The Hired Hand was a weary man; it was not entirely his fault – for he was a man with authority over many others, and many others to whom he himself was held accountable. It seemed his mind was constantly awash with strained voices and shrill commands…
He had long forgotten the serenity of the fields and the humble pleasures of a hard day`s work – and his toils were arduous in how they tried one`s patience. The Hired Hand`s sole desire, in almost any given situation, was that everything was run smoothly (or, at least, had the appearance thereof). So long as everything came and went with some semblance of expediency, then his job was easy – but if it did not, then he endured unceasing complaints from the villagers as well as his laborers, to say nothing of those over him to whom he answered.
When Mrs. Bossy Busybody first came before the Hired Hand with her quibbles, his initial feeling was one of annoyance – but her own spite was contagious. It was not long before her anger became his, and in this spirit the Hired Hand brought forth the Farmer Boy and accused him of stealing from the farm as well as using his working hours to “mess around” with some flowers. In addition to this, it was whispered behind the closed doors of the Bunkhouse that the Farmer Boy was a spy – sent to ruin the reputation of Bilkington Farm with the small private landowners (who, themselves, thought that Bilkington should be closed down).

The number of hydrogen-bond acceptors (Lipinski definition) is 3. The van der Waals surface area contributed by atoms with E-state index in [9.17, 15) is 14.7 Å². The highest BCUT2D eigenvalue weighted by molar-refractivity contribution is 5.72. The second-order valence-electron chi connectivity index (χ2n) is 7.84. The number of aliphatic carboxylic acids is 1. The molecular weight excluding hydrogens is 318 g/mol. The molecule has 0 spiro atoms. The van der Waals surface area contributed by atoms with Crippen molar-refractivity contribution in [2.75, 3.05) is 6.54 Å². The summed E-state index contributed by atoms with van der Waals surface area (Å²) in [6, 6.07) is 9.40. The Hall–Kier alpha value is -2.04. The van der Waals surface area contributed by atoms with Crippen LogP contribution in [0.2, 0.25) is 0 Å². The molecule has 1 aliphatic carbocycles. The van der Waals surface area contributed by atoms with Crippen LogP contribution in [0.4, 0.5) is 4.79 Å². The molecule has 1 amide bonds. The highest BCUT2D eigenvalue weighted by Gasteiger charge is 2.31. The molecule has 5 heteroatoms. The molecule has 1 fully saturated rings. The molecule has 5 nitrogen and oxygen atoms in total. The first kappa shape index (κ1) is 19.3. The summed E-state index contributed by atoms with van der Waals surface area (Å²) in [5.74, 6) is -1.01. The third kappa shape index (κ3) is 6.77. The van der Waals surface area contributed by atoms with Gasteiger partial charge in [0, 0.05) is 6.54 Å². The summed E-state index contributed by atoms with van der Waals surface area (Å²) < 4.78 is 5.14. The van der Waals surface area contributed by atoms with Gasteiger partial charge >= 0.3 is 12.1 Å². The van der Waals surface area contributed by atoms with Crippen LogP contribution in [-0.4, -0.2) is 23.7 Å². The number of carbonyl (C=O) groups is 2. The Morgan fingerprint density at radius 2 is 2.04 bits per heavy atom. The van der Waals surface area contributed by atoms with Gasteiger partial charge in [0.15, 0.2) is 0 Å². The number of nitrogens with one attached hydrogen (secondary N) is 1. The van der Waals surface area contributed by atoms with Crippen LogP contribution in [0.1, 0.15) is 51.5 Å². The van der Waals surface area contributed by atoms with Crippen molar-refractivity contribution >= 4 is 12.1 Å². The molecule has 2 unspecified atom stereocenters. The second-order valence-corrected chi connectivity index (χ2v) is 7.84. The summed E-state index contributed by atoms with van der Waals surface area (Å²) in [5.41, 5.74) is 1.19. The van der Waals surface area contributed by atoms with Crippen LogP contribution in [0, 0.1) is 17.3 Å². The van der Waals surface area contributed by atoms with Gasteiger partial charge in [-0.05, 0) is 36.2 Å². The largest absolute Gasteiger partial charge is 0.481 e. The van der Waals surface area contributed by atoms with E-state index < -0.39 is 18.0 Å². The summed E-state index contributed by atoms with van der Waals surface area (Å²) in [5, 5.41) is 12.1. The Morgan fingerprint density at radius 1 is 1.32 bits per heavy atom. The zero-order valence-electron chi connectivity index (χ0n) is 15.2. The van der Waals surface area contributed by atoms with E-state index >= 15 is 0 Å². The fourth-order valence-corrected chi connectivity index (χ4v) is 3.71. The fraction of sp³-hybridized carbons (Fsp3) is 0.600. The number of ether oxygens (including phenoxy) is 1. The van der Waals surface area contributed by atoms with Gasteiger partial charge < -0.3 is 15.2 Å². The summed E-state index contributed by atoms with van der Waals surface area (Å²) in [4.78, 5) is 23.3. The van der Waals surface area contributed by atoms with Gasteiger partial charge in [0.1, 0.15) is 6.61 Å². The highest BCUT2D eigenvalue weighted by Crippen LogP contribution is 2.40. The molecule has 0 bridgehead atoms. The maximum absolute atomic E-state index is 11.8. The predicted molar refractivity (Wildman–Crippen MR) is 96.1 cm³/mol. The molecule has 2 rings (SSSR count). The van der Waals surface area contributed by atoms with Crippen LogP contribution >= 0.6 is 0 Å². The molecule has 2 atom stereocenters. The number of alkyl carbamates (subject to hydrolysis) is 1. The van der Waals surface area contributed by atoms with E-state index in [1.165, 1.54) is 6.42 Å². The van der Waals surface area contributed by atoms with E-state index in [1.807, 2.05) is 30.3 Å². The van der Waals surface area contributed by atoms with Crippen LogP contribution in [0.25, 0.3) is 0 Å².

The Farmer Boy did not know how to react to these charges, but he defended himself by explaining that he had not violated any of Bilkington`s rules. He explained that the charges were false and that the entire proceedings were in error, but he was never given adequate time to defend himself before the Hired Hand dismissed him.
Walking home that evening, the Farmer Boy was grieved by what had just occurred and uncertain as to what would come of it all.
Following the Farmer Boy from the shadows of the roadside, Bossy Busybody chuckled to herself…